THE CHRISTMAS TREE/EL ARBOL DE NAVIDAD

A CHRISTMAS RHYME IN SPANISH AND ENGLISH

A lilting Spanish text and its weak English counterpart relate a cumulative tale about the decorating of a tree, and provide a good argument against the use of bilingual texts. ``Look at the beautiful Christmas tree/with the bright candle/Grandma lit,/the candy cane/Grandpa hung,/and the sleigh/Uncle Irineo painted!'' cannot compare to ``¤QuÇ lindo el †rbol de Navidad/adornado con la vela/que encendi¢ Abuela,/con el caramelo/que le colg¢ Abuelo/y con el trineo/de t°o Irineo!'' These events are illustrated over several pages. The text is so brief that there are only five couplets in the last appearance of the rhyme, and only five ornaments on the large tree. A final page expresses the family's happiness that Christmas has arrived. A lengthy note describes various customs of the season from the author's childhood. The perspectives in the art are flat, more amateurish than naive, with static compositions that do not convey the joy expressed in the text. An unfortunate effort in almost every respect. (Picture book. 3-6)

Pub Date: Dec. 1, 1997

ISBN: 0-7868-0151-4

Page Count: 32

Publisher: Hyperion

Review Posted Online: May 20, 2010

Kirkus Reviews Issue: Dec. 15, 1997

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SAY HELLO!

Today Carmelita visits her Abuela Rosa, but to get there she must walk. Down Ninth Avenue she strolls with her mother and dog. Colorful shops and congenial neighbors greet them along the way, and at each stop Carmelita says hello—in Spanish, Arabic, Hebrew and more. With a friendly “Jambo” for Joseph, a “Bonjour” at the bakery and an affectionate “Hey” for Max and Angel, the pig-tailed girl happily exercises her burgeoning multilingual skills. Her world is a vibrant community, where neighborliness, camaraderie and culture are celebrated. Isadora’s collaged artwork, reminiscent of Ezra Jack Keats, contains lovely edges and imperfections, which abet the feeling of an urban environment. Skillfully, she draws with her scissors, the cut-paper elements acting as her line work. Everything has a texture and surface, and with almost no solid colors, the city street is realized as a real, organic place. Readers will fall for the sociable Carmelita as they proudly learn a range of salutations, and the artist’s rich environment, packed with hidden details and charming animals, will delight readers with each return visit. Simply enchanting. (Picture book. 3-5)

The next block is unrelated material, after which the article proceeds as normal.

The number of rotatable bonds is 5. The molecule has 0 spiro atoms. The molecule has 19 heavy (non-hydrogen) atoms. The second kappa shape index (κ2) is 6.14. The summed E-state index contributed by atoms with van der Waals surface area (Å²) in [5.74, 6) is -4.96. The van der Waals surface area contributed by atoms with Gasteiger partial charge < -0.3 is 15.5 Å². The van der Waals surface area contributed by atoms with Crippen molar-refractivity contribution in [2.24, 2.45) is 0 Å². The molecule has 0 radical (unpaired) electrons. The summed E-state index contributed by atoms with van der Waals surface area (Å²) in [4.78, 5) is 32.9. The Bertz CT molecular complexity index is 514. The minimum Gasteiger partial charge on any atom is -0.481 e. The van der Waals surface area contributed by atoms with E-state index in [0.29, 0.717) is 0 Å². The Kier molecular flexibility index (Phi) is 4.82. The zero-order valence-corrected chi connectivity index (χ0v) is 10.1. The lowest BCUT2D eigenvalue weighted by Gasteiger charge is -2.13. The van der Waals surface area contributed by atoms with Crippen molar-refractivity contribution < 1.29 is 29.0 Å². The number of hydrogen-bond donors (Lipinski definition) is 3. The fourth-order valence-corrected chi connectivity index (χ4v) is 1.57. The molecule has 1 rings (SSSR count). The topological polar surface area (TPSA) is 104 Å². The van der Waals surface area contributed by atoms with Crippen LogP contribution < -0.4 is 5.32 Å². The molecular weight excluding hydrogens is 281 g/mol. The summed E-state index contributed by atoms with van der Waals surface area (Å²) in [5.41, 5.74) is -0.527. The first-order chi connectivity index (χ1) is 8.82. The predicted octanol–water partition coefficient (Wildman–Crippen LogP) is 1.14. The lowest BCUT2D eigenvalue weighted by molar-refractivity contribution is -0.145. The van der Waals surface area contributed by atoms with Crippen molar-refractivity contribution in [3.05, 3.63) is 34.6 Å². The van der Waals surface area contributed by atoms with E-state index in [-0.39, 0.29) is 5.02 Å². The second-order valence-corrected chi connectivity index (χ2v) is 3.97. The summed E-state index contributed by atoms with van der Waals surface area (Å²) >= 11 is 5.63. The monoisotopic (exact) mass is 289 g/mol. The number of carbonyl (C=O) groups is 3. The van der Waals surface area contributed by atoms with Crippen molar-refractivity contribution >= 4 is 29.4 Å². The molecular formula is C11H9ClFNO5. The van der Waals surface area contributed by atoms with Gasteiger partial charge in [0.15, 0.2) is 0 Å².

Pub Date: April 1, 2010

ISBN: 978-0-399-25230-3

Page Count: 32

Publisher: Putnam

Review Posted Online: Dec. 23, 2010

Kirkus Reviews Issue: March 1, 2010

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THE GRUFFALO

The action of this rhymed and humorous tale centers upon a mouse who "took a stroll/through the deep dark wood./A fox saw the mouse/and the mouse looked good." The mouse escapes being eaten by telling the fox that he is on his way to meet his friend the gruffalo (a monster of his imagination), whose favorite food is roasted fox. The fox beats a hasty retreat. Similar escapes are in store for an owl and a snake; both hightail it when they learn the particulars: tusks, claws, terrible jaws, eyes orange, tongue black, purple prickles on its back. When the gruffalo suddenly materializes out of the mouse's head and into the forest, the mouse has to think quick, declaring himself inedible as the "scariest creature in the deep dark wood," and inviting the gruffalo to follow him to witness the effect he has on the other creatures. When the gruffalo hears that the mouse's favorite food is gruffalo crumble, he runs away. It's a fairly innocuous tale, with twists that aren't sharp enough and treachery that has no punch. Scheffler's funny scenes prevent the suspense from culminating; all his creatures, predator and prey, are downright lovable. (Picture book. 3-6)

Pub Date: June 1, 1999

ISBN: 0-8037-2386-5

Page Count: 32

Publisher: Dial Books

Review Posted Online: May 20, 2010

Kirkus Reviews Issue: June 1, 1999

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